Contract Packaging Organisations (CPOs)
Pharma packaging has traditionally been viewed as an extension of manufacturing services provided by CDMOs, many of whom are seeking to offer full-service manufacturing solutions to their customers. However, CPOs are taking a prominent role in the market due a number of factors including increased demand, the increasing complexity of packaging requirements as more innovative products are brought to market, and new and more stringent packaging regulations introduced across multiple territories, including serialisation.
CPO activities can broadly be divided into:
- Packaging - the development and production of:
- Primary packaging (e.g. blister packs, bottles, syringes and inhalers)
- Secondary packaging (e.g. boxes and cartons)
- Tertiary packaging (e.g. crates and containers
- Labelling and Artwork Management Solutions (LAMS)
Although a small segment of the market it is undergoing substantial growth, primarily as a result of increased regulation in the industry, including serialisation and anticounterfeit legislation.
A number of recent trends are reshaping the CPO industry and the pharma supply chain more broadly, with early adopters of technology and efficient and environmentally-friendly processes continuing to gain market share as partners of choice.
A continuing trend in the CPO industry is the adoption of postponement packaging to improve efficacy and reduce wastage. Traditionally, CPOs would provide bulk packaging of single products for specific markets, which would then be shipped to the market and stored until required. This approach often results in high inventory costs and significant levels of wastage when products exceed their shelf-lives.
Postponement packaging, however, involves the late-stage customisation of blank packaging, meaning CPOs can react quickly to market-specific demand while reducing wastage and inventory storage costs. The large number of languages globally, combined with the increasing levels of packaging regulation, are likely to further increase the adoption of postponement packaging by CPOs.
Serialisation legislation introduced globally, including the Drug Supply Chain Security Act (DSCSA) in the US and the EU’s Falsified Medicines Derivative (FMD), has resulted in the introduction of mandatory barcodes on pharma packaging and the transfer of large volumes of data in the supply of medicines. The legislation has forced pharma manufacturers to reconfigure their operations, often at significant cost. This has meant that many manufacturers have struggled to meet the 2019 enforcement dates of both the EU is FMD and the DSCSA. Although the industry is still struggling to come to terms with the implications of serialisation, it has the potential to create a more efficient, safer and integrated approach to bringing drugs to market, and will likely have a long term impact on the pharma packaging industry. Despite the rapid pace of technological developments in the broader pharma industry, the pharma supply chain is significantly behind in terms of digitisation, with paper-based processes the norm in many organisations. Partly as a result of serialisation, the industry is increasing its digitalisation of data in the supply chain, which provides opportunities to implement automated processes and increase efficiencies.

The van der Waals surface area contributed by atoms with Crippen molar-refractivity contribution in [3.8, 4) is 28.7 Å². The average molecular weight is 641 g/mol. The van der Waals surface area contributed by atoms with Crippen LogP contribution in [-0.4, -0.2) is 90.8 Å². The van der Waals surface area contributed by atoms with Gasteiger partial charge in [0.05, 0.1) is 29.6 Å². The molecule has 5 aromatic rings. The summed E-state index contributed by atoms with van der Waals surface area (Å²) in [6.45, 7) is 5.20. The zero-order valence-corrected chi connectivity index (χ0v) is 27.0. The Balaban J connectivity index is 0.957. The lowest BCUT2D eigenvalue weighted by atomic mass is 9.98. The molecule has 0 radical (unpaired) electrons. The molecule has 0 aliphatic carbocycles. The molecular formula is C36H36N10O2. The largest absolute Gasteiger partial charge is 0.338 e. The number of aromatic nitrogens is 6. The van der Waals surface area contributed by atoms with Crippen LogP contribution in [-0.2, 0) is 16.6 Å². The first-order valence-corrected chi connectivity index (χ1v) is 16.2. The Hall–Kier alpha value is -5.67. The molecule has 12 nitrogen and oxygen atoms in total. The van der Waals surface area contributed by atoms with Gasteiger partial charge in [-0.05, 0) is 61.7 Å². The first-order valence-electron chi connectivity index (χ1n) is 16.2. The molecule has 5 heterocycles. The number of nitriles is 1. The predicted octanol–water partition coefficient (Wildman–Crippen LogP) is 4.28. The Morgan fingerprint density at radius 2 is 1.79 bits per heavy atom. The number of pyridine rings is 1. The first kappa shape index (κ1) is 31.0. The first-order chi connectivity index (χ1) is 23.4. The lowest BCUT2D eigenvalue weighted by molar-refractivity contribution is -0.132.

The reduction in the use and wastage of plastic across the pharma supply chain in favour of more eco-friendly and biodegradable packaging solutions will continue to be a trend for the foreseeable future. An example of this is the increased use of the recyclable polyethene terephthalate (PET), which can be broken down to molecular level and converted back into PET, in pharma packaging. Broader operational improvements across the pharma supply chain (including postponement) will not only improve profit margins but reduce wastage across the world, reducing the environmental impact of the industry.